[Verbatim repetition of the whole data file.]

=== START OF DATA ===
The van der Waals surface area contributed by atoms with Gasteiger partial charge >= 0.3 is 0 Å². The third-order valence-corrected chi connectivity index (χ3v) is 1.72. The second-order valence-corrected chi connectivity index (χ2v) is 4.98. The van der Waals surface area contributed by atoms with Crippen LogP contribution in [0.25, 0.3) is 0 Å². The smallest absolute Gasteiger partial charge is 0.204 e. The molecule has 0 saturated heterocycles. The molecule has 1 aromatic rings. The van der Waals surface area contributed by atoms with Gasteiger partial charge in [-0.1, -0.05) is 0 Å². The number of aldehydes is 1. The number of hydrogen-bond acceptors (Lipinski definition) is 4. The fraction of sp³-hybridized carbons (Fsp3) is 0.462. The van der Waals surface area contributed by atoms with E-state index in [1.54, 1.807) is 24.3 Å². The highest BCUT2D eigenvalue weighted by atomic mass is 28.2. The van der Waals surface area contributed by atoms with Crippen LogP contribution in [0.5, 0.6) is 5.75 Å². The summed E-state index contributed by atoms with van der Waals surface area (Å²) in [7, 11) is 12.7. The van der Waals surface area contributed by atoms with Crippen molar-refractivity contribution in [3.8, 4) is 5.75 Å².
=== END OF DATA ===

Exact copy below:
The van der Waals surface area contributed by atoms with Gasteiger partial charge >= 0.3 is 0 Å². The third-order valence-corrected chi connectivity index (χ3v) is 1.72. The second-order valence-corrected chi connectivity index (χ2v) is 4.98. The van der Waals surface area contributed by atoms with Crippen LogP contribution in [0.25, 0.3) is 0 Å². The smallest absolute Gasteiger partial charge is 0.204 e. The molecule has 0 saturated heterocycles. The molecule has 1 aromatic rings. The van der Waals surface area contributed by atoms with Gasteiger partial charge in [-0.1, -0.05) is 0 Å². The number of aldehydes is 1. The number of hydrogen-bond acceptors (Lipinski definition) is 4. The fraction of sp³-hybridized carbons (Fsp3) is 0.462. The van der Waals surface area contributed by atoms with E-state index in [1.54, 1.807) is 24.3 Å². The highest BCUT2D eigenvalue weighted by atomic mass is 28.2. The van der Waals surface area contributed by atoms with Crippen LogP contribution in [0.5, 0.6) is 5.75 Å². The summed E-state index contributed by atoms with van der Waals surface area (Å²) in [7, 11) is 12.7. The van der Waals surface area contributed by atoms with Crippen molar-refractivity contribution in [3.8, 4) is 5.75 Å².